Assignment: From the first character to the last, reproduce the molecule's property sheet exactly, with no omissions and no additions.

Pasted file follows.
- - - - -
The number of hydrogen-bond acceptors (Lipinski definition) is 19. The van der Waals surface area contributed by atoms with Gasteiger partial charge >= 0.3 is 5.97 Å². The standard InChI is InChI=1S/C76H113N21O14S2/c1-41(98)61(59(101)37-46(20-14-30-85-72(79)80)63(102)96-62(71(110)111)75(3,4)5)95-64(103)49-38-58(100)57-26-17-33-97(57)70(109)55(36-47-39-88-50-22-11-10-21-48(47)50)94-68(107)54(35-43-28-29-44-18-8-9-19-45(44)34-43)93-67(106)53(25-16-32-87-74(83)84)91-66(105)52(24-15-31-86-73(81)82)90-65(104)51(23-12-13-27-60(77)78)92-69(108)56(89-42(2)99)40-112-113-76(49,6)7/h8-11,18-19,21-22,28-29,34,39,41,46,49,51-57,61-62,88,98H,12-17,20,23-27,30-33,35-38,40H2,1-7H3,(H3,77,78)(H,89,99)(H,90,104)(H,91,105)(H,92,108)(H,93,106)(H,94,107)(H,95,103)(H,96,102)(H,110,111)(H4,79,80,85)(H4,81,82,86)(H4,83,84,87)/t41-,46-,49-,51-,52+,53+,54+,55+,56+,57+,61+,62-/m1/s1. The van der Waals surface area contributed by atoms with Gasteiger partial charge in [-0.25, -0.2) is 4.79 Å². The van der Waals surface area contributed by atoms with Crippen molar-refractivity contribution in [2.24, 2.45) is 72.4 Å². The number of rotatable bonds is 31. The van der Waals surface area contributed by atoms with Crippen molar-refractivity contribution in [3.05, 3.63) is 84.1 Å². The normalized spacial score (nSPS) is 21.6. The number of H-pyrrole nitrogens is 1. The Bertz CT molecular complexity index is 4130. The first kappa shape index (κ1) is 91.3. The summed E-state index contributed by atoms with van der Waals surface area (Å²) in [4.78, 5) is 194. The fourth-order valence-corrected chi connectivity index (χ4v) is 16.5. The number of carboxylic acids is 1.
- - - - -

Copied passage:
The number of hydrogen-bond acceptors (Lipinski definition) is 19. The van der Waals surface area contributed by atoms with Gasteiger partial charge >= 0.3 is 5.97 Å². The standard InChI is InChI=1S/C76H113N21O14S2/c1-41(98)61(59(101)37-46(20-14-30-85-72(79)80)63(102)96-62(71(110)111)75(3,4)5)95-64(103)49-38-58(100)57-26-17-33-97(57)70(109)55(36-47-39-88-50-22-11-10-21-48(47)50)94-68(107)54(35-43-28-29-44-18-8-9-19-45(44)34-43)93-67(106)53(25-16-32-87-74(83)84)91-66(105)52(24-15-31-86-73(81)82)90-65(104)51(23-12-13-27-60(77)78)92-69(108)56(89-42(2)99)40-112-113-76(49,6)7/h8-11,18-19,21-22,28-29,34,39,41,46,49,51-57,61-62,88,98H,12-17,20,23-27,30-33,35-38,40H2,1-7H3,(H3,77,78)(H,89,99)(H,90,104)(H,91,105)(H,92,108)(H,93,106)(H,94,107)(H,95,103)(H,96,102)(H,110,111)(H4,79,80,85)(H4,81,82,86)(H4,83,84,87)/t41-,46-,49-,51-,52+,53+,54+,55+,56+,57+,61+,62-/m1/s1. The van der Waals surface area contributed by atoms with Gasteiger partial charge in [-0.25, -0.2) is 4.79 Å². The van der Waals surface area contributed by atoms with Crippen molar-refractivity contribution in [2.24, 2.45) is 72.4 Å². The number of rotatable bonds is 31. The van der Waals surface area contributed by atoms with Crippen molar-refractivity contribution in [3.05, 3.63) is 84.1 Å². The normalized spacial score (nSPS) is 21.6. The number of H-pyrrole nitrogens is 1. The Bertz CT molecular complexity index is 4130. The first kappa shape index (κ1) is 91.3. The summed E-state index contributed by atoms with van der Waals surface area (Å²) in [4.78, 5) is 194. The fourth-order valence-corrected chi connectivity index (χ4v) is 16.5. The number of carboxylic acids is 1.